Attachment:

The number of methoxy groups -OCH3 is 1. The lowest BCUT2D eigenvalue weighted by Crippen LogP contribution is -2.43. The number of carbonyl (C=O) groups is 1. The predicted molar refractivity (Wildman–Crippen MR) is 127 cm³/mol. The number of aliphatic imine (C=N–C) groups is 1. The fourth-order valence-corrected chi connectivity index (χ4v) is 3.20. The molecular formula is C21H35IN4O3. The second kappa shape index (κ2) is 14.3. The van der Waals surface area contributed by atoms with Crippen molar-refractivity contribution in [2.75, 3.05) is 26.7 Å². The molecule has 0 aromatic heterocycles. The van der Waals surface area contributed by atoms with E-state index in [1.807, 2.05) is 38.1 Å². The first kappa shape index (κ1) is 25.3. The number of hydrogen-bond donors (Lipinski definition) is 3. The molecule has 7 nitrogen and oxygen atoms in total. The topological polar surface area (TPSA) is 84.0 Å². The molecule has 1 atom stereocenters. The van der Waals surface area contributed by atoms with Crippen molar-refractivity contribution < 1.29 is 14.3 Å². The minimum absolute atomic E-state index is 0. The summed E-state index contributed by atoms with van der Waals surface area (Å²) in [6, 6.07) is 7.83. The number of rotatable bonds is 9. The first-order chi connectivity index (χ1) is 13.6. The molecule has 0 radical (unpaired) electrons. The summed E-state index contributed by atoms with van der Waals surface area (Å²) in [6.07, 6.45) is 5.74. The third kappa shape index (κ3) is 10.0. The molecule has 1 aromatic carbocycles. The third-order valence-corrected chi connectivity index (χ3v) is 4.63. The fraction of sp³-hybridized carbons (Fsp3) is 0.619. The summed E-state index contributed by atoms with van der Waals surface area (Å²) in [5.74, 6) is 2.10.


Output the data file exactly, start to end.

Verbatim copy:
The number of methoxy groups -OCH3 is 1. The lowest BCUT2D eigenvalue weighted by Crippen LogP contribution is -2.43. The number of carbonyl (C=O) groups is 1. The predicted molar refractivity (Wildman–Crippen MR) is 127 cm³/mol. The number of aliphatic imine (C=N–C) groups is 1. The fourth-order valence-corrected chi connectivity index (χ4v) is 3.20. The molecular formula is C21H35IN4O3. The second kappa shape index (κ2) is 14.3. The van der Waals surface area contributed by atoms with Crippen molar-refractivity contribution in [2.75, 3.05) is 26.7 Å². The molecule has 0 aromatic heterocycles. The van der Waals surface area contributed by atoms with E-state index in [1.807, 2.05) is 38.1 Å². The first kappa shape index (κ1) is 25.3. The number of hydrogen-bond donors (Lipinski definition) is 3. The molecule has 7 nitrogen and oxygen atoms in total. The topological polar surface area (TPSA) is 84.0 Å². The molecule has 1 atom stereocenters. The van der Waals surface area contributed by atoms with Crippen molar-refractivity contribution < 1.29 is 14.3 Å². The minimum absolute atomic E-state index is 0. The summed E-state index contributed by atoms with van der Waals surface area (Å²) in [6, 6.07) is 7.83. The number of rotatable bonds is 9. The first-order chi connectivity index (χ1) is 13.6. The molecule has 0 radical (unpaired) electrons. The summed E-state index contributed by atoms with van der Waals surface area (Å²) in [6.07, 6.45) is 5.74. The third kappa shape index (κ3) is 10.0. The molecule has 1 aromatic carbocycles. The third-order valence-corrected chi connectivity index (χ3v) is 4.63. The fraction of sp³-hybridized carbons (Fsp3) is 0.619. The summed E-state index contributed by atoms with van der Waals surface area (Å²) in [5.74, 6) is 2.10.